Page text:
I also, at the end of the tomato season, let some of the tomatoes rot of the vine....I get great volunteer tomato plants in the spring. I now have three volunteers up and doing well and know I will get more when the soil starts to warm some more.
By feeding the birds I find lots of interesting plants they bring....one year I got strawberry plants from a neighboring farm.


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RE: How about some frugal gardening tips?

Great ideas! Here's something I plan to do---use broken cups and castoff pots and pans for a "kitchen" garden. Will group them all together. I saved some items from last year, have an old coffee pot, skillet, and some cups. Holes can be drilled thru the metal.

I also find free rocks along the highway, I've found that morning, between 10-12 is a good time with less traffic. I've found some beautiful rocks this way---for landscaping and for beds.

We have a woodburning stove and have several small logs left over. I already have a bed of Lamb's Ear from the logs a couple of years ago. Will use some of these for other beds. They can be cut smaller and wired or roped together, or just laid down in a pattern.


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RE: How about some frugal gardening tips?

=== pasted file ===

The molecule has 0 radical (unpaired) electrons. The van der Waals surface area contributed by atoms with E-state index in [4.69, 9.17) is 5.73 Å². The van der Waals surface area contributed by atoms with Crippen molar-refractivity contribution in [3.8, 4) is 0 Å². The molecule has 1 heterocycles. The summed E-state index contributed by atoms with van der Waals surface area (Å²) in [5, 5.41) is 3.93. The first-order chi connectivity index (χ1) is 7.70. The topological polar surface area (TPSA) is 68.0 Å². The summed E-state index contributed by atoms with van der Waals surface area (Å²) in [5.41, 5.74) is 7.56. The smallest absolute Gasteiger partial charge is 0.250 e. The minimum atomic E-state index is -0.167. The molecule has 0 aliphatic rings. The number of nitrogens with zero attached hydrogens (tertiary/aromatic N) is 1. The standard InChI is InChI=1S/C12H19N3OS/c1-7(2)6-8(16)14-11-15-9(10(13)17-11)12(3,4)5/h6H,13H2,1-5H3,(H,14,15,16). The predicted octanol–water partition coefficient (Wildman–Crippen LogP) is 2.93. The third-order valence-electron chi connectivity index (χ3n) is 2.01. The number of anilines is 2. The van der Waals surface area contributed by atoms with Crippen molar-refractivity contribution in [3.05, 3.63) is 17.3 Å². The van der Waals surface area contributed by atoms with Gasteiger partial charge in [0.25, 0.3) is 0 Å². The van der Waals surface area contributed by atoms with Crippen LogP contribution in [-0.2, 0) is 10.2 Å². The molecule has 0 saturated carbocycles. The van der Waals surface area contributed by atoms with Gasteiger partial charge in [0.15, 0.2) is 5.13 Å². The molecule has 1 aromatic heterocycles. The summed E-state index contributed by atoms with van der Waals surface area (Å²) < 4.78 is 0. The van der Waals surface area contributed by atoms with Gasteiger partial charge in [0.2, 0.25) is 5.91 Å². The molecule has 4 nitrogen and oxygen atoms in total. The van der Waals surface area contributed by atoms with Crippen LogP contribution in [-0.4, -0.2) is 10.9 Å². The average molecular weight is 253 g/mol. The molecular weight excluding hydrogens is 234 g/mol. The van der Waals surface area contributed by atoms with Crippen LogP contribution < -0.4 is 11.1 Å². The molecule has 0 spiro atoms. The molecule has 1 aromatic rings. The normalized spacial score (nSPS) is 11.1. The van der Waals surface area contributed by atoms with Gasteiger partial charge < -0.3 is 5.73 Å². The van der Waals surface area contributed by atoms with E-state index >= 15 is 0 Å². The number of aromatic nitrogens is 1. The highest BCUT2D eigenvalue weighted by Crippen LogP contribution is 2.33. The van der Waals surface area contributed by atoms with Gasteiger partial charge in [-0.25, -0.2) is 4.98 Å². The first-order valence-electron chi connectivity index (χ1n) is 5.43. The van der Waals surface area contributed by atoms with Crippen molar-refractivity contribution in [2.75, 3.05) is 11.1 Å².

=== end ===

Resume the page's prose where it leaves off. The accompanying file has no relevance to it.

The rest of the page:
--Use Willow branches for rooting hormone. Cut some new growth, smash with a hammer and put in water with cuttings. Also, if you are rooting something, put a cutting that is easily rooted in the water with something that is difficult to root. They help one another.

--collect smashed concrete from places where buildings are being torn down (ask and they will be happy to have you haul away). Use for paths and retaining walls.

--Use alfalfa pellets instead of chemicals for fertilizing you lawn. A bag of alfalfa pellets costs between 5-7$ at a feed store. Apply in the spring.

--Use all fences and walls to trellis and grow things UP.

--Use crushed eggshells around tender plants to kill slugs and fertilize your soil at the same time.

--make rainbarrels.

--run your washing machine water to the yard and landscape plants.

--Pump your bathwater to the landscape plants.


-- Wash your car on the grass.


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RE: How about some frugal gardening tips?